Augustine and Politics As Longing in the World

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  • Format: Hardcover
  • Copyright: 2001-05-01
  • Publisher: Univ of Missouri Pr
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Saint Augustine's political thought has usually been interpreted by modern readers as suggesting that politics is based on sin. InAugustine and Politics as Longing in the World,John von Heyking shows that Augustine actually considered political life a substantive good that fulfills a human longing for a kind of wholeness. Rather than showing Augustine as supporting the Christian church's domination of politics, von Heyking argues that he held a subtler view of the relationship between religion and politics, one that preserves the independence of political life. And while many see his politics as based on a natural-law ethic or on one in which authority is conferred by direct revelation, von Heyking shows how Augustine held to an understanding of political ethics that emphasizes practical wisdom and judgment in a mode that resembles Aristotle rather than Machiavelli. Augustine and Politics as Longing in the Worlddemonstrates some of the deficiencies in the way Augustine's political thought has been interpreted. It also explains why a rereading of his thought illuminates the current debates between "secularists" and proponents of "orthodoxy" and shows why these debates are miscast. By examining Augustine's political thought, von Heyking provides a way of resolving this controversy and shows how we can move beyond conflicting claims and thus moderate yet elevate political life. Behind Augustine's apparent antipolitical rhetoric lies his substantial agreement with his Roman philosophical interlocutors on virtue and politics. This allegedly antipolitical rhetoric is meant to tame the lust for domination of Roman patriots by showing that lust can never be satisfied by political goods. By opposing extreme "worldliness" with extreme "otherworldliness," Augustine appears to reject politics as a natural good. On the contrary, he affirmed politics as a natural good. Augustine and Politics as Longing in the Worldshows how Augustine's belief that politics was a way for humans to fulfill their longings for a kind of wholeness discloses a deeper affirmation of a more meaningful, pluralistic, and robust political life than his interpreters have previously appreciated.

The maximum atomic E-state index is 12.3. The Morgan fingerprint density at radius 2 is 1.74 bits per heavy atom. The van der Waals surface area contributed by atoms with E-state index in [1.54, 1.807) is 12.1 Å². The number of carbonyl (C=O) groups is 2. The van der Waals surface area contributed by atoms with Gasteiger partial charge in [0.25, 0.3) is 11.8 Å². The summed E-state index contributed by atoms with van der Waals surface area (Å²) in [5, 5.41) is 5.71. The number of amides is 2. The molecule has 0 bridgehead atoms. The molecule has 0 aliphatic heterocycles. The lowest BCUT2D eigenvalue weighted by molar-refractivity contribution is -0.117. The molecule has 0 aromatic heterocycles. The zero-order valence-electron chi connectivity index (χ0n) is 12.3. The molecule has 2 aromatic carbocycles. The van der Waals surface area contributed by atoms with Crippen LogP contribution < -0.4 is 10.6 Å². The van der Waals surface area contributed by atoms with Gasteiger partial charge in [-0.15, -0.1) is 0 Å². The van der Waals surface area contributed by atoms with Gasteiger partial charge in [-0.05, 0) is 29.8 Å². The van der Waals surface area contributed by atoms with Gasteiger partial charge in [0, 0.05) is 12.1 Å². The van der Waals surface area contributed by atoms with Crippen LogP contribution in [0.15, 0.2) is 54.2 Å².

Author Biography

John von Heyking is Assistant Professor of Political Science at the University of Lethbridge in Canada.

Table of Contents

Prefacep. xi
List of Abbreviationsp. xv
Introductionp. 1
Political Rhetoricp. 17
A Little World of Orderp. 51
A Headless Body Politic?p. 77
Ordo Amoris and Political Prudencep. 110
Glory as a Proper End of Politicsp. 150
Love of God and Neighbor by Following the Footprintsp. 172
The Coercion of Hereticsp. 222
Conclusionp. 258
Bibliographyp. 263
Indexp. 275
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